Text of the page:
I couldn’t find my orange juice container. I had made a so-called spritzer (orange juice and seltzer) to drink with dinner, and now it was past dinner and I was thirsty again so I went to the refrigerator to get more orange juice.
Finding an empty refrigerator shelf, I remembered the thing for which I will one day become famous. I don’t think I’ve mentioned this before. It’s my method for finding lost things, and it can expressed in a single sentence:
When something is lost, it’s usually in one of the three most likely places for it to be, but in an expected way.
The trick is to get yourself to look in the same places you already looked but this time in a new way. This is surprisingly difficult. Once people have checked a particular place, they draw a line through that place in their minds and scribble a note in the margin that says, “Don’t look there. It’s definitely not there. You already checked.” Then, just to be sure they don’t miss the note in the future, they draw an arrow from the note to the image of the place. The arrow they draw looks something like this:
You should see how quiet people get when you make them re-check the places they’ve already checked and you ask them to check these places in a new way, and they look at you like you’re a dick for making them do this, and then, ho-ho, the thing is there. People get very quiet.
As to my orange juice, it wasn’t on the refrigerator shelf so I looked to see if I had left it on the counter, which I hadn’t, so I looked to see if I had brought it over to my computer, which is something I do sometimes but in this case had not.
One, two, three places.
I opened the refrigerator again and stepped back. No orange juice. I stood a good ten feet from the counter and scanned it slowly. Nothing. I turned and looked at my desk again. Nada. Then I walked over to my bed and took in the entire apartment. It was an apartment, I saw, bereft of orange juice.
Could I have finished the container and thrown it out? That would count as possibility number four, and I was certain it hadn’t happened and yet I still made myself check the trash can, which as expected was orange-juice-less.
Remembering my rule, I forced myself to repeat the entire operation, minus the trash can, but in a new way. I would characterize this new way as pissed. I looked in all the places I had already looked, but this time as a person who was really pissed. It didn’t help.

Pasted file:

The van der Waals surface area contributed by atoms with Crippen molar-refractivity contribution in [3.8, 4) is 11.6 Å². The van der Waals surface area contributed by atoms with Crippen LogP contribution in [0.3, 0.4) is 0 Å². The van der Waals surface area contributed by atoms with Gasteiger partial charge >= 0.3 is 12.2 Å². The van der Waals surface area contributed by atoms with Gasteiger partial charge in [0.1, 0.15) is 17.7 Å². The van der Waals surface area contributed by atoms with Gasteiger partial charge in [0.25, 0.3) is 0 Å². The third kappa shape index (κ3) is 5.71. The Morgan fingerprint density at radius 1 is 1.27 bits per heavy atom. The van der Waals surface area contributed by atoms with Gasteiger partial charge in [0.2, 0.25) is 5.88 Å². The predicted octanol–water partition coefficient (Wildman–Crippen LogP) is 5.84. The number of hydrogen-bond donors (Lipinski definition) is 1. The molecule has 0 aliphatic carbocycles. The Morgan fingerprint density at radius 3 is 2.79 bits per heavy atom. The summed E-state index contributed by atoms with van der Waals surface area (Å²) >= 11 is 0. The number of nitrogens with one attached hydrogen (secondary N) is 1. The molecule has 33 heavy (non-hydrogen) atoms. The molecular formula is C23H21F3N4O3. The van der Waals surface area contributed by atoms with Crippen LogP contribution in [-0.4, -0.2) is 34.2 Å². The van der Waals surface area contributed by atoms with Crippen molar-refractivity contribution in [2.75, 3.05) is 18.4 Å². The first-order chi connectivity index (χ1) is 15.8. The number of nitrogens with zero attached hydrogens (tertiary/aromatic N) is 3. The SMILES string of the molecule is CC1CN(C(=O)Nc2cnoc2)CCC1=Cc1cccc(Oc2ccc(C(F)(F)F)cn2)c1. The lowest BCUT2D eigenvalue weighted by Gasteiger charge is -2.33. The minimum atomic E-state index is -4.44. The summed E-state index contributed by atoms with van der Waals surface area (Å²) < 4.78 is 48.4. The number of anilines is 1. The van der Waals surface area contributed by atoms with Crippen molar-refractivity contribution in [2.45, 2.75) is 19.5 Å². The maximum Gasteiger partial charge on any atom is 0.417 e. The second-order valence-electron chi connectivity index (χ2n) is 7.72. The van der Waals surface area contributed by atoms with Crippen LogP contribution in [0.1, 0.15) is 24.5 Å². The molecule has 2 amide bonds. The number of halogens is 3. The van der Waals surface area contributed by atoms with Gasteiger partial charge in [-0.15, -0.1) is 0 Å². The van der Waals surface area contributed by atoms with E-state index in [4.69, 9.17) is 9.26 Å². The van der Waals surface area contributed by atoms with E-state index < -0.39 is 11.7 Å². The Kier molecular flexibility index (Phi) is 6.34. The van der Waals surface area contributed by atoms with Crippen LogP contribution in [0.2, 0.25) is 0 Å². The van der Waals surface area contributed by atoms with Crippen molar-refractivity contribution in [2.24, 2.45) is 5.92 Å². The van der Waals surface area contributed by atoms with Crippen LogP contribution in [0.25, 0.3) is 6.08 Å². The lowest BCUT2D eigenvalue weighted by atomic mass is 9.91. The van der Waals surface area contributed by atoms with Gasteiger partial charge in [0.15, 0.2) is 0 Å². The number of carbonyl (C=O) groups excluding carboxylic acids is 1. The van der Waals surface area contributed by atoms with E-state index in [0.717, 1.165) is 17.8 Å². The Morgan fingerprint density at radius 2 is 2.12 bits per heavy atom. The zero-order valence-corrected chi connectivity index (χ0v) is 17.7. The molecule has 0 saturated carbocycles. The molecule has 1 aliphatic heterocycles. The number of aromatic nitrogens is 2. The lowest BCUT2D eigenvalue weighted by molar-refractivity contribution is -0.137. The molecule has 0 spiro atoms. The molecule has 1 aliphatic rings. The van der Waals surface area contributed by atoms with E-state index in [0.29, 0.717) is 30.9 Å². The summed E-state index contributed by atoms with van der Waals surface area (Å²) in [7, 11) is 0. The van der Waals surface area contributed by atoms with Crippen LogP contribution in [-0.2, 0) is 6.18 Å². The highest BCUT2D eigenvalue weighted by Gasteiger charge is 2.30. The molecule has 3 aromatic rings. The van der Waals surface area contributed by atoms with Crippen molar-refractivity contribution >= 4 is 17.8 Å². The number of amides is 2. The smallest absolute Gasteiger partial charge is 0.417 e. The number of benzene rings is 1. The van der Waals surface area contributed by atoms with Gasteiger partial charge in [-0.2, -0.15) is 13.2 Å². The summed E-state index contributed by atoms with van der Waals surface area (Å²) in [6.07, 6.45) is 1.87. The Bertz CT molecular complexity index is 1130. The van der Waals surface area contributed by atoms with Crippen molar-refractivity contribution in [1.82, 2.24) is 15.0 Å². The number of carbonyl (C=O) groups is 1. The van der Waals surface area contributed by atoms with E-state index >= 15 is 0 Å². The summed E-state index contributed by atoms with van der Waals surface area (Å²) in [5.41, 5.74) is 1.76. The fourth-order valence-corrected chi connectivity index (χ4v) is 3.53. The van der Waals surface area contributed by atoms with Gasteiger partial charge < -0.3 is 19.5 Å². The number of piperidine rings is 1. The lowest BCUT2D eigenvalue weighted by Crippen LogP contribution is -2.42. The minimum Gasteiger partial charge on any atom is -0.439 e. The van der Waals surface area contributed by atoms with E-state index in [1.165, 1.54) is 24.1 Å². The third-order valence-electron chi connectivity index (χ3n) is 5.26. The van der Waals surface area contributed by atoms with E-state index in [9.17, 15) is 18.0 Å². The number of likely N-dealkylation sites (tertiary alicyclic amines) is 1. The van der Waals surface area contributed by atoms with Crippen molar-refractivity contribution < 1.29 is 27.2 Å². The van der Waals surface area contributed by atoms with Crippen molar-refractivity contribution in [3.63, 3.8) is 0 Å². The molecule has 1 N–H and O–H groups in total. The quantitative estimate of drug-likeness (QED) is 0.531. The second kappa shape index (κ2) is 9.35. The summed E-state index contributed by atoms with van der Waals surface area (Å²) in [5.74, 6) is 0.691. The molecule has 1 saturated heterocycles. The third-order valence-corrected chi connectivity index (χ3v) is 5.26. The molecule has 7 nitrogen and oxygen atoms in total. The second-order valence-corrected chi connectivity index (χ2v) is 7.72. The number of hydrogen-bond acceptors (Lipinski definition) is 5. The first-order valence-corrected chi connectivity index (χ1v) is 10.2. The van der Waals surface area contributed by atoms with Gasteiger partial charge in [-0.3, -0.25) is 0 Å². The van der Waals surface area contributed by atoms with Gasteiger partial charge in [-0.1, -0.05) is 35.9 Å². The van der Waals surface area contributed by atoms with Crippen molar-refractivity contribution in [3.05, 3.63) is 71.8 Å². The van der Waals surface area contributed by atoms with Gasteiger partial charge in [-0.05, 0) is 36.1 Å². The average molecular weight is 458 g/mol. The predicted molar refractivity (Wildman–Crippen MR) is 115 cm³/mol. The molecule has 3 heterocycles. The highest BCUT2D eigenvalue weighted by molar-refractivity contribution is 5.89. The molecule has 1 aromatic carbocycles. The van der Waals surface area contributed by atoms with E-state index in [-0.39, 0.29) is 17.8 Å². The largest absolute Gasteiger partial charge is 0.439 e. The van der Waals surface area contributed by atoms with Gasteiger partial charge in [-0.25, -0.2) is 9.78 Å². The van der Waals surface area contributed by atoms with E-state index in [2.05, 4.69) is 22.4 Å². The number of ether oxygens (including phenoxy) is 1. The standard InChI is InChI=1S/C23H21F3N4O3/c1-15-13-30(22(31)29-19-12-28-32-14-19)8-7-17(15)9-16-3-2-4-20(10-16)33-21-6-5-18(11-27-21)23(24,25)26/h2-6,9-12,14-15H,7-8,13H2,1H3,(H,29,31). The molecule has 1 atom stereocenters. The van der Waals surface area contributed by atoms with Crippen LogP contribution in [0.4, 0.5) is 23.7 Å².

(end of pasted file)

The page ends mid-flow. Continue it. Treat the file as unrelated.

When I was kid and something was lost, my mother was fond of saying that the lost thing didn’t just get up walk and away. I imagined that the container of orange juice did in fact just get up and walk away, that it had grown little arms and legs, forced open the refrigerator from inside, climbed down the shelves, and scrambled off into the bathroom where it was now cowering in the bathtub, poor thing, having realized that its dream of escape was just that, a dream. (Below is an artist’s rendering of the plight of the orange juice container.)
My own plight was beginning to annoy the shit out of me. Until very recently there was definitely an orange juice container in the apartment. I had combined some of the orange juice with seltzer and had had the combination, a so-called spritzer, with dinner. In fact the glass was still sitting on my desk. If I went over and looked inside it (which I was not about to do, FYI), I would find little specks of orange juice pulp at the bottom.
A certain unease began to roll in. Could I possibly be remembering these things wrongly? Had my mind gone off its wheels and moved last night’s spritzer to tonight? It didn’t seem possible and yet where was the motherfucking orange juice container?
I walked to the kitchen and opened all the cabinets. The orange juice container was on the same shelf as the plates and bowls and glasses. I had placed it in front of a row of glasses, I suppose because it more closely relates to glasses than plates or bowls.
I may not end up becoming so famous.